Sunday, July 30, 2023

Blog Post #3: False Memories


I found the lecture about false memories to be equal parts interesting and terrifying. The TEDx Talk with Elizabeth Loftus, specifically the part with eyewitness testimony stood out to me the most. The fact that they identified 300 convicted people that were later proven to be innocent and 75% of those convictions were due to eyewitness testimonies is truly awful. Part of me wonders how many of those faulty testimonies were a result of the biases held by the various eyewitnesses. I am also curious to see the demographics data of those who were falsely convicted because of the eyewitness testimonies to see if there may have been a common pattern as a result of commonly held biases.

1 comment:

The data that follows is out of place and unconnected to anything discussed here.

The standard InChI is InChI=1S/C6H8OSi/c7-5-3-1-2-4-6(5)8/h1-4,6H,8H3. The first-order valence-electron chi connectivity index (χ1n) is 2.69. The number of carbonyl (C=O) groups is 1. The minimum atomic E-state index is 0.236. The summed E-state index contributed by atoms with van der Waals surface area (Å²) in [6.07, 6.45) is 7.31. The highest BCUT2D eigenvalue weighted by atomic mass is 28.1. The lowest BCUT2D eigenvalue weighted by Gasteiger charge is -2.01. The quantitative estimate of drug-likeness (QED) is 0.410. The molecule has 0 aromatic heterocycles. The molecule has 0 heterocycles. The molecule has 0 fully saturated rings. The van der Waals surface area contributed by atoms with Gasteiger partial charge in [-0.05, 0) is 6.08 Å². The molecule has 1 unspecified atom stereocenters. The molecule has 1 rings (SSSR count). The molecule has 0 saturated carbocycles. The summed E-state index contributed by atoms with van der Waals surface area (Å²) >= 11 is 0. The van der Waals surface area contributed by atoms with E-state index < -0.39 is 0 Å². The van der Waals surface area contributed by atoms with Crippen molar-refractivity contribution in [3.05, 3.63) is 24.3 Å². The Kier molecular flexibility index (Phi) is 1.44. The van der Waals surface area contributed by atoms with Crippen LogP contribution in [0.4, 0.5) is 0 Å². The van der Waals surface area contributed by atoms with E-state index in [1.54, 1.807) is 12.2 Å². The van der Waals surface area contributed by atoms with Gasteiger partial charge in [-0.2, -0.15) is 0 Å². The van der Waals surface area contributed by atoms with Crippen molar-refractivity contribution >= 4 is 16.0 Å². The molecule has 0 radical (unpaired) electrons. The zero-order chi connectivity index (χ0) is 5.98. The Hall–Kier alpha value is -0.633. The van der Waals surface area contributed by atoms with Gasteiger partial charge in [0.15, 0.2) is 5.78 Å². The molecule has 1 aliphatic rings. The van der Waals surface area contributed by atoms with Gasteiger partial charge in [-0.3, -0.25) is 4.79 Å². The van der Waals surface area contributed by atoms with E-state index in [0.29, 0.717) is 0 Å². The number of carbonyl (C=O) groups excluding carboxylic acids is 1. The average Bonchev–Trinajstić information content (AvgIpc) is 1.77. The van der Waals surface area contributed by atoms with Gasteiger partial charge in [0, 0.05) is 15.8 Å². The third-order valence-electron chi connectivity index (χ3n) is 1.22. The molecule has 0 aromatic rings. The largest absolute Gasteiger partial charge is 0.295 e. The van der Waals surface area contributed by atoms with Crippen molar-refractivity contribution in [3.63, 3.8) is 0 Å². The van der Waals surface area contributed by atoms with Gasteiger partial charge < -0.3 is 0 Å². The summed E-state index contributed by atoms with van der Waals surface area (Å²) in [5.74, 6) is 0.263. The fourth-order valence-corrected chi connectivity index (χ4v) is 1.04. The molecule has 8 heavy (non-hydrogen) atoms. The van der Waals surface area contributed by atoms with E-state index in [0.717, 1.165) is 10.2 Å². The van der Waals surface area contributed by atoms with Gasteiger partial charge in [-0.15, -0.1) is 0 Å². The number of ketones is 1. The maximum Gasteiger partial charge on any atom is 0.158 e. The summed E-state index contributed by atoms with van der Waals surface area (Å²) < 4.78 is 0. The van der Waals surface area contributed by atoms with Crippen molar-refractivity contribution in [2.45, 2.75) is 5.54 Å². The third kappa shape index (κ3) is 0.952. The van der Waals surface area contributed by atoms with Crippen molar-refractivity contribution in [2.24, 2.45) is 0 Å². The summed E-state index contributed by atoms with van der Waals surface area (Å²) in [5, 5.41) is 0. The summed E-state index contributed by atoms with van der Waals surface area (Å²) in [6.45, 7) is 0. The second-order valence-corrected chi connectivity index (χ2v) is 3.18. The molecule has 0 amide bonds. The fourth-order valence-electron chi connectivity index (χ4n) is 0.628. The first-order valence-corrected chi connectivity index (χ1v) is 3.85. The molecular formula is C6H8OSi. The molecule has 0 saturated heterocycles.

1. Hi, Andrew! I also thought that false memories were both interesting to think about, but at the same time, concerning because sometimes an individual cannot truly decipher what they recollect and what had been made up or fabricated. Especially in accounts with someone trying to remember facial features during a crime, it is understandable that a victim could not remember what the person attacking them looked like from being in such a traumatic experience. Still, it is horrible that people have a preconceived notion and blame an innocent person, even if it does not remotely resemble the perpetrator. One thing that stuck out to me during this lecture was the idea of people using memory as a recording device. This leads to believing that everything remembered from a person's perspective is factual information, but there are many flaws and biases.